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Kill la Kill Anime Review

My friend Rasean was the one who informed me of this series by saying, “Kill la Kill… THAT NEW HYPE.  I AM TELLING YOU OF IT NOW, lol. It’s by Gainax, and you’ll absolutely love it”.  Studio Gainax has produced some of my favorite anime, including Neon Genesis Evangelion, Furi Kuri (FLCL), and one of the greatest anime of all time, Tengen Toppa Gurren Lagann.  If these guys were starting something up again I knew it was going to shake up the industry.
With the series coming to an end after 24 episodes, I will tell you if Gainax has once again lived up to the high standards they have set for themselves with their previous works.  Will Kill la Kill prove to be a new classic or an utter disappointment?  Hit the jump for my review.

  What is Kill la Kill?  
Kill la Kill tells the story of a rowdy teenage girl named Matoi Ryuuko.  Ryuuko comes to Honnouji Town in search of answers to the death of her father, eventually leading her to the prestigious Honnouji Academy.  Eventually she finds out things are done differently at this academy, that it is controlled by someone who rules with an iron fist and is viewed as nothing less than a Goddess by her subordinates, Lady Kiryuuin Satsuki.  
When an unstoppable will collides with an immovable resolve; chaos, hilarity, and the unexpected ensues…along with a wealth of astounding truths which bring light to the mysteries of a shrouded past.
Kill la Kill is made by Gainax, the same Japanese studio responsible for such anime as Furi Kuri (FLCL), Neon Genesis Evangelion, and Tengen Toppa Gurren Lagann.  If you are familiar with Gainax or any of their series, expect the same over-the-top craziness that makes them famous!

  Story Review and Impressions  

Ryuuko challenges Satsuki during their very first encounter.

Anything made by Gainax is sure to be out-of-the-ordinary, I already knew that before I even sat down to allow the first episode to finish its buffer and start.  I was surprised about how quickly this anime managed to ramp up, within the first 3 minutes you aleady have someone falling from the roof, “Goku Uniforms” which grants its bearer with enhanced human ability, and someone who stole said unifom thrown from one wall to the other (which is the whole school’s length apart) to another by tentacle-like whips, stripped naked, and the Goku Uniform retrieved, INSANE!  The first episode goes on to introduce a few of the main characters, most noteworthy among them are Matoi Ryuuko and her living school uniform, Senketsu, along with Kiryuuin Satsuki and the “Elite 4” (Also known as the 4 Devas).  The first episode was a very good episode, we learned of our protagonist and her goal, the mysterious power of certain clothing (Goku Uniforms and Ryuuko’s Kamui), and even the path she was going to have to take in order to see her destination…one of the best launch episodes to a series in quite some time.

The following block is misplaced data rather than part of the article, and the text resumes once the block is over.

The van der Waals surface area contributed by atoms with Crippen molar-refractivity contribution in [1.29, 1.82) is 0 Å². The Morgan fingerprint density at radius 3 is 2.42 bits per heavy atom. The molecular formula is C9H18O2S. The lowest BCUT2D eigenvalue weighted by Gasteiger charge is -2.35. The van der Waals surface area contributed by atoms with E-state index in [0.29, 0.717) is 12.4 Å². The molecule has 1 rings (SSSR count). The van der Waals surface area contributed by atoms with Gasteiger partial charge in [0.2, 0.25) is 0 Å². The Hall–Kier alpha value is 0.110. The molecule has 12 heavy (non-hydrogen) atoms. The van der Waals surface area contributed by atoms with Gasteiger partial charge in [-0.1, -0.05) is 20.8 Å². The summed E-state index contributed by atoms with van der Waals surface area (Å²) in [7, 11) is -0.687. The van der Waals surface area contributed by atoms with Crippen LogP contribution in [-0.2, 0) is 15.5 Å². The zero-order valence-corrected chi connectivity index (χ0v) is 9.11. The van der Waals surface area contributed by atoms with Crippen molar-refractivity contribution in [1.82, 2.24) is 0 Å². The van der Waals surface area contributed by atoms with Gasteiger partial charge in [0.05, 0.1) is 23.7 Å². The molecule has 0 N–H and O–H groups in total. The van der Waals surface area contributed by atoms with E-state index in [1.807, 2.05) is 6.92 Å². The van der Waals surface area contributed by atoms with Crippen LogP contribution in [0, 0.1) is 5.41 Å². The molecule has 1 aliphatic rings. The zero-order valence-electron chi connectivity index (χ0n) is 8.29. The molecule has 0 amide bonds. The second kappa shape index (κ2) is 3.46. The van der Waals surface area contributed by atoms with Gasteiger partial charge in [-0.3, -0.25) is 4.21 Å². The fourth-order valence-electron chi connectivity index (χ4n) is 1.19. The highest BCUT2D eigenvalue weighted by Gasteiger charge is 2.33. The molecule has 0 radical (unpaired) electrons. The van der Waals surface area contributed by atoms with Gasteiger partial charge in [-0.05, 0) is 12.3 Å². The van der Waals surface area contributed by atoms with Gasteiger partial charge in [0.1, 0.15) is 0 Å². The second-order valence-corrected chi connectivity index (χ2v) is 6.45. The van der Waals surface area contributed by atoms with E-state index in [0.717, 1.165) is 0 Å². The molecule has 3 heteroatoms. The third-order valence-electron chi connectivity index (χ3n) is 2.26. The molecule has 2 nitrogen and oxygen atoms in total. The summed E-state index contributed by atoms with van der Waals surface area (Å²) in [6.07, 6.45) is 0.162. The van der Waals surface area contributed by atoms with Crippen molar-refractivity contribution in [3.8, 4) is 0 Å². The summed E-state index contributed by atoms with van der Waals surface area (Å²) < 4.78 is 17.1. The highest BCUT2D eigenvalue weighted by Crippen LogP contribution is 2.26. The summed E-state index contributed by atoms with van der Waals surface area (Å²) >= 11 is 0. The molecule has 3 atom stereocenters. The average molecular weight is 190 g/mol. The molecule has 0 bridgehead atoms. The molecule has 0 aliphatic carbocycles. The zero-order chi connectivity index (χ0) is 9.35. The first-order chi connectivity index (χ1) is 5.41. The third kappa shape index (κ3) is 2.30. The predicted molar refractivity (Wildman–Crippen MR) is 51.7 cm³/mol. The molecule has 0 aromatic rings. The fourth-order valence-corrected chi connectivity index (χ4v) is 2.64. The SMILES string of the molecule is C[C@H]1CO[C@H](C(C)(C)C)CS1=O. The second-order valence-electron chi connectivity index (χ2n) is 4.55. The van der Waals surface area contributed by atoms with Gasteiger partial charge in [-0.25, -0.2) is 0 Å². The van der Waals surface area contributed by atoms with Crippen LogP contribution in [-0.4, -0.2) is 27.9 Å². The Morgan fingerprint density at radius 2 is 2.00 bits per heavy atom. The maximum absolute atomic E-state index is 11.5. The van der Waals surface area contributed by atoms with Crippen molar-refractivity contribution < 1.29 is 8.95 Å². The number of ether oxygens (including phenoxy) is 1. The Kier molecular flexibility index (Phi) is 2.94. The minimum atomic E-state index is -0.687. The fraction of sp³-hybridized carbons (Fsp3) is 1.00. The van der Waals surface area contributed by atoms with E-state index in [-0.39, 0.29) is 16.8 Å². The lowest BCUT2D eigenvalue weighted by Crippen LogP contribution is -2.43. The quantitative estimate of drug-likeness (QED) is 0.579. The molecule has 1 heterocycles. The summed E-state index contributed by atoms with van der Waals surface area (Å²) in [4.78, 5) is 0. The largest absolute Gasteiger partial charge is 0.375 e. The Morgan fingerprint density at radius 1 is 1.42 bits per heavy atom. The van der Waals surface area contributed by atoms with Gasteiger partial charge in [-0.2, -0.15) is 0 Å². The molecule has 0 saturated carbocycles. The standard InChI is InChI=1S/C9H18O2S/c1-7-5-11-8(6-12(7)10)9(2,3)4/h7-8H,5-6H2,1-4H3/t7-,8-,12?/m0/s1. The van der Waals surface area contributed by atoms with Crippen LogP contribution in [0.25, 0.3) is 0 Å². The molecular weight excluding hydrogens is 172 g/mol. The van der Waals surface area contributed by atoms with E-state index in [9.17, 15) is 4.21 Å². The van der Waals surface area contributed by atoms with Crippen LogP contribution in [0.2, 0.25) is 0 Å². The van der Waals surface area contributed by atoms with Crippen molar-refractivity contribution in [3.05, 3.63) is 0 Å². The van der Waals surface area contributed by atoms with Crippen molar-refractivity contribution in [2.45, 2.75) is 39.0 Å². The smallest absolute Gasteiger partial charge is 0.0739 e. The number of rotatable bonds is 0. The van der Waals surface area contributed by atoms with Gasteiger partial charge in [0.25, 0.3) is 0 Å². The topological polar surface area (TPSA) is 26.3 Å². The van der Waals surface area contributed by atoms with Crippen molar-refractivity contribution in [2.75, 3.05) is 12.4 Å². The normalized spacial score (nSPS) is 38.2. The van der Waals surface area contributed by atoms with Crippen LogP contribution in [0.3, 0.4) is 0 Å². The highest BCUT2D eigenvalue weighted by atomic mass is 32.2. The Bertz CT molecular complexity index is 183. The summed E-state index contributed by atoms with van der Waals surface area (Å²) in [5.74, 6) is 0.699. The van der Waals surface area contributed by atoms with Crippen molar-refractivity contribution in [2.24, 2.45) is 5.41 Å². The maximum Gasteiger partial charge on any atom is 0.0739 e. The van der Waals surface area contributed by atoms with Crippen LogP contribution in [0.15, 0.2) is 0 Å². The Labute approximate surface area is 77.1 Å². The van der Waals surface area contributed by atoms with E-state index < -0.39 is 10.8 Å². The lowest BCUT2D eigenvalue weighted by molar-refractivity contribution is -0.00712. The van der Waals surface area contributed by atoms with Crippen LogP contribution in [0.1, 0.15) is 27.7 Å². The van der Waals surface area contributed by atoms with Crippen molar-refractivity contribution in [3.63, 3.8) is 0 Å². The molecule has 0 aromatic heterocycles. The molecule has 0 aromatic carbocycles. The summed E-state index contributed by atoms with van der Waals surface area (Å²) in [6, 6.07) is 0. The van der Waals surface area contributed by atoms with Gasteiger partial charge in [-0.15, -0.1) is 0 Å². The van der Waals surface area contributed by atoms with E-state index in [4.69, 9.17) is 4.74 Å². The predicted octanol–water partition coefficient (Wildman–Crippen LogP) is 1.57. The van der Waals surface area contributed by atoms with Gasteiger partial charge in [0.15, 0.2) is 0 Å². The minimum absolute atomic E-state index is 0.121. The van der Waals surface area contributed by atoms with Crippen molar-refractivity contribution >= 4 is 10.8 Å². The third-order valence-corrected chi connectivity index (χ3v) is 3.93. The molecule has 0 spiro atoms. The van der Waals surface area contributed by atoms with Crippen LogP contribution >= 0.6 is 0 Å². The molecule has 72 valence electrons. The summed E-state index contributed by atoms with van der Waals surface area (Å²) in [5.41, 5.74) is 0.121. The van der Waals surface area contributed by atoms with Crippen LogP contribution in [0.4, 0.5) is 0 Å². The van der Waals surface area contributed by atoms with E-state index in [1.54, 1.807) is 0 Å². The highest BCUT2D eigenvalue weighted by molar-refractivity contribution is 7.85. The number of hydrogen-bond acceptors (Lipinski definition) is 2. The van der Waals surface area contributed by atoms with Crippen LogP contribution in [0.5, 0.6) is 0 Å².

First and foremost I want to make a point about something very important about this particular series; The thing about Kill la Kill is that the craziness we observed within the first episode is present throughout the entire series, however, I do feel as though it got less and less ridiculous because you recognize it as a normal occurrance, not to mention things are taken way more seriously later on down the road.  If you are someone who does not favor over-the-top situations within your anime, then this will not be the one for you.  Contrary to some people’s opinion, I believe that it works more for than the anime than against it, especially the scale at which things escalate to later on down the road.

Kill la Kill seems simple enough, a girl discovers a would-be lead to answers behind her murdered father.  She fights in order to gain what she seeks while overthrowing a dictatorship which seems unfair due surpreme narcissism.  However, it turns out to be a more intricate plot with more at stake than just Ryuuko’s revenge (and it also teaches a good lesson about revenge and how poisonous it is to let hatred consume you) or Satsuki’s ambition.  It begins to weave a story on a universal scale within its 24 episode run that calls into question how you look at everyone from the beginning to the end, you will often change your perception of people which aids to how the plot deepens.  The plot becomes increasingly deep, dealing with trust, sense of self, greed, ambition, and various other elements.  I feel like it is all focused towards a singular goal, as even though the series redirects itself towards the “Truth” after its first season, it is discovered that we were only witnessing pieces rather than the big picture.

As far as this plot goes, I think it is along the lines of Tengen Toppa Gurren Lagann in the sense that it has a deeper meaning than what it might openly display and I feel that many may miss this because it is implied through suttle undertones as to what they are referring to.  For me at least, I feel that the message they are trying to send is, “You wear clothing, not the other way around.  Clothes should not determine who you are at a person, nor should we separate ourselves into social rankings based on what we wear.  In the end, if we are so obsessed with what we have on, we forget that what is underneath is most important.  In the end, we become slaves to fabric, pigs in human clothing”.  This is confirmed by how things go with the series and the ending only confirms that.  It is even confirmed through an episode which shows how greed and power comes from how people who wear particular clothing are labeled: Students receive uniforms based on their class and how well they perform, with “No Stars” leaving torn down urban areas known as “Slums”, and higher ranked students who have beween one and three stars living in more suburban locals.